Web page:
John Henry William Bonitz papers, 1863-1973.

Creator: Bonitz, John Henry William, 1839-1913.
Collection number: 3865
View finding aid.

Abstract: John Henry William Bonitz was a German immigrant who came to Goldsboro, N.C., in 1859. He married Mary Stegner (1845-1921), also a German immigrant, in 1862, and moved to Wilmington, N.C., in 1887. He was proprietor, with his brother Julius, of the Goldsboro, N.C., Messenger and the Wilmington, N.C., Messenger newspapers, a hotel, and a farm. The collection includes three scrapbooks containing newspaper clippings of columns written 1902-1912 by Bonitz and his wife, Mary, concerning past days, 1859-1887, in Goldsboro; clippings, mainly 1891-1912, of similar columns by J. M. Hollowell; and items about the Bonitz family, especially Julius August Bonitz (1841-1891), and other German Americans, and about events of the 1890s at Wilmington. Also included are manuscript memoranda on family matters, and a volume entitled “Some Bonitz Families: A Genealogical Survey,” written in 1973 by John H. W. Bonitz Jr. (1930- ) of Greensboro, N.C., concerning Bonitz family members in East and West Germany and the United States. Photographs include two of African Americans: Wilmington editor Alexander Manly, 1898; and a man identified only as “Drake,” who ran unsuccessfully for mayor of Wilmington in 1897.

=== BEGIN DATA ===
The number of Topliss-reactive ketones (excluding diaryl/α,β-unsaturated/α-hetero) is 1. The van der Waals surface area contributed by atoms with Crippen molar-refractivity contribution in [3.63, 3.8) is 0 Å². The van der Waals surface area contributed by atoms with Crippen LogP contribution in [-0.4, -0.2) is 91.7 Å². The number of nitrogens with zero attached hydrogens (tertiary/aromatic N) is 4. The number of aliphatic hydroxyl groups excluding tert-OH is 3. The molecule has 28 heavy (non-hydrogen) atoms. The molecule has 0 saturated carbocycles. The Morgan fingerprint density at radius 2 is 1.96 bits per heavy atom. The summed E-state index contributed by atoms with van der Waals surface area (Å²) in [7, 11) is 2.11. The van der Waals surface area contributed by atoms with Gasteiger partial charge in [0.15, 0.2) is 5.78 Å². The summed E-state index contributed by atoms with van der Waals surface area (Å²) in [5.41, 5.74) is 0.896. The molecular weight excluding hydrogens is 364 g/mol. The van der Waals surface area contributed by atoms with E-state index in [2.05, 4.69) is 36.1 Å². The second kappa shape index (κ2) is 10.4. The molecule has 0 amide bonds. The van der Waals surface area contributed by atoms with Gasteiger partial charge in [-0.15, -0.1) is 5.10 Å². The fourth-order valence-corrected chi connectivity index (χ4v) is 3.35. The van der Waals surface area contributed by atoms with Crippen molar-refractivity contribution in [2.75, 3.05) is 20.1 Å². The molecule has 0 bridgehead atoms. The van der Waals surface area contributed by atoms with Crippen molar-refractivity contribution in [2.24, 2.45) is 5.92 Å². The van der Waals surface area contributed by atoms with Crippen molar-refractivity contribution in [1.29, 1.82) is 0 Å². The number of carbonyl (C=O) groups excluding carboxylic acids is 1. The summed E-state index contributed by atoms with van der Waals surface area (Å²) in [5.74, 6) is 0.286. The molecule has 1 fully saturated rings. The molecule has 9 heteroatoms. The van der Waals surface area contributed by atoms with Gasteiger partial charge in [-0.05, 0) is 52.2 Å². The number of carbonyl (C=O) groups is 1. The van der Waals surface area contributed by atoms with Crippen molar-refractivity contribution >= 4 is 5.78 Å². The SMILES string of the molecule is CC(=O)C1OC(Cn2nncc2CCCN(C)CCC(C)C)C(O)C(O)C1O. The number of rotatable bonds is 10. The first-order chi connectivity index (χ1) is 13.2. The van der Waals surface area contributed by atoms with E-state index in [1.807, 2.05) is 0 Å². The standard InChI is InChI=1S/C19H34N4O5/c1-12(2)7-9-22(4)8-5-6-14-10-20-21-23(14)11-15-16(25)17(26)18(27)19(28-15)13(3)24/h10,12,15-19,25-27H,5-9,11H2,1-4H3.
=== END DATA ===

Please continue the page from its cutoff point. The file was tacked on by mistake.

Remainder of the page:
Repository: Southern Historical Collection

Collection Highlights: This collection includes three scrapbooks containing newspaper clippings from the North Carolina Goldsboro and Wilmington Messengers, of which John Henry William Bonitz was coproprietor. The clippings are primarily columns written by Bonitz or his wife. Volume 2 contains two photographs of two African Americans: Alexander Manly, an editor in Wilmington, North Carolina (1898), and “Drake,” a candidate for mayor in Wilmington in 1897. There is also a typescript copy of notes on Manly’s background.

One Reply to “John Henry William Bonitz papers, 1863-1973.”

  1. The man mentioned above in the “Collection Highlights,” Alexander Manly, is featured in an online exhibit, curated by the North Carolina Collection at UNC. You can read a short biography about him and view the picture of Manly from the SHC’s John Henry William Bonitz Papers by visiting the exhibit here:

Comments are closed.